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y separately published work icon Cities series - publisher   prose  
Issue Details: First known date: 2009... 2009 Cities
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Includes

1
y separately published work icon In Search of Hobart Peter Timms , Sydney : NewSouth Publishing , 2009 Z1629766 2009 single work prose

'Peter Timms leads us on a journey through his adopted city of Hobart, Australia's smallest, most southerly, least prosperous, but arguably most beautiful state capital. He reveals a city in transition, shaking off its dark and troubled past to claim its special place in the contemporary world: 'going boutique, nice and slow', as one overseas visitor notes.

'From Hobart's convict legacy, its spectacular natural setting, heritage architecture and climate, to crime-rates, economic hardship and the recent disfigurements of the developers, Timms brings a wealth of fresh insights, exploring the city with a mixture of affection, admiration, frustration and sadness, interviewing a wide range of residents along the way. Those who have experienced Hobart as tourists will be surprised and intrigued by the lively, complex society this book reveals. Those who live here will surely discover their city anew.' (From the publisher's website.)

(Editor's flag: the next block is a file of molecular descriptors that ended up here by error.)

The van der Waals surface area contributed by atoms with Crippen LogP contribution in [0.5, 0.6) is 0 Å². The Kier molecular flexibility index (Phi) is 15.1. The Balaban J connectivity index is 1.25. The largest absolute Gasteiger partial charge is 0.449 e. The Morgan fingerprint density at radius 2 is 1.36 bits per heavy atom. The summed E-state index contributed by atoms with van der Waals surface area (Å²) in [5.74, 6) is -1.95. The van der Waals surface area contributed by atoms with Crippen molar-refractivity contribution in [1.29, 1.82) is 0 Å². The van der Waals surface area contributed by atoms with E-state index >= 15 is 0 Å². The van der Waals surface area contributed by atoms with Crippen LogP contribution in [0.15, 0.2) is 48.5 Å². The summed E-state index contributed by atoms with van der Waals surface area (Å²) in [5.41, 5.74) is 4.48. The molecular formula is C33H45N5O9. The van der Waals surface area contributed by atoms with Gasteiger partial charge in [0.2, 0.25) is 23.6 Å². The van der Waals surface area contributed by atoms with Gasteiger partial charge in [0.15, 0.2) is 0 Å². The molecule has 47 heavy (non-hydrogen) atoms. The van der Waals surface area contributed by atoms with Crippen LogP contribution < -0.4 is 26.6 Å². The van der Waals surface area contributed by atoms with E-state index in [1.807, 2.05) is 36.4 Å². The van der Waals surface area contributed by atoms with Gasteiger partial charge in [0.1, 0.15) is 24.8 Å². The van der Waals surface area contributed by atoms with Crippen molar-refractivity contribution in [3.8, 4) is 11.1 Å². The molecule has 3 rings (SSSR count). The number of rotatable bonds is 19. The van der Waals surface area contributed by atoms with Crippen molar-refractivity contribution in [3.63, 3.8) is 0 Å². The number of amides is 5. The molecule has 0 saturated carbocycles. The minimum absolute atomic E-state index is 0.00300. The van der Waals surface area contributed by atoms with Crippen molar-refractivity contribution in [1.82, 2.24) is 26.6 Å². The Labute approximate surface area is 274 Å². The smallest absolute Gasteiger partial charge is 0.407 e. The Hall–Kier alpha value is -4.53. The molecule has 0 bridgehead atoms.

Sydney : NewSouth Publishing , 2009
2
y separately published work icon Brisbane Matthew Condon , Sydney : NewSouth Publishing , 2010 Z1714586 2010 single work prose (taught in 2 units) 'In this book, the [second] in a series on Australian cities in which leading Australian authors write about their home city, novelist and journalist Matthew Condon rediscovers the city of his childhood, Brisbane. Having returned there after many years, Condon takes the reader on a unique and personal journey through contemporary Brisbane, unearthing its history — sometimes literally — and painting a portrait of the contemporary transformation of the city.' (From the publisher's website.) Sydney : NewSouth Publishing , 2010
3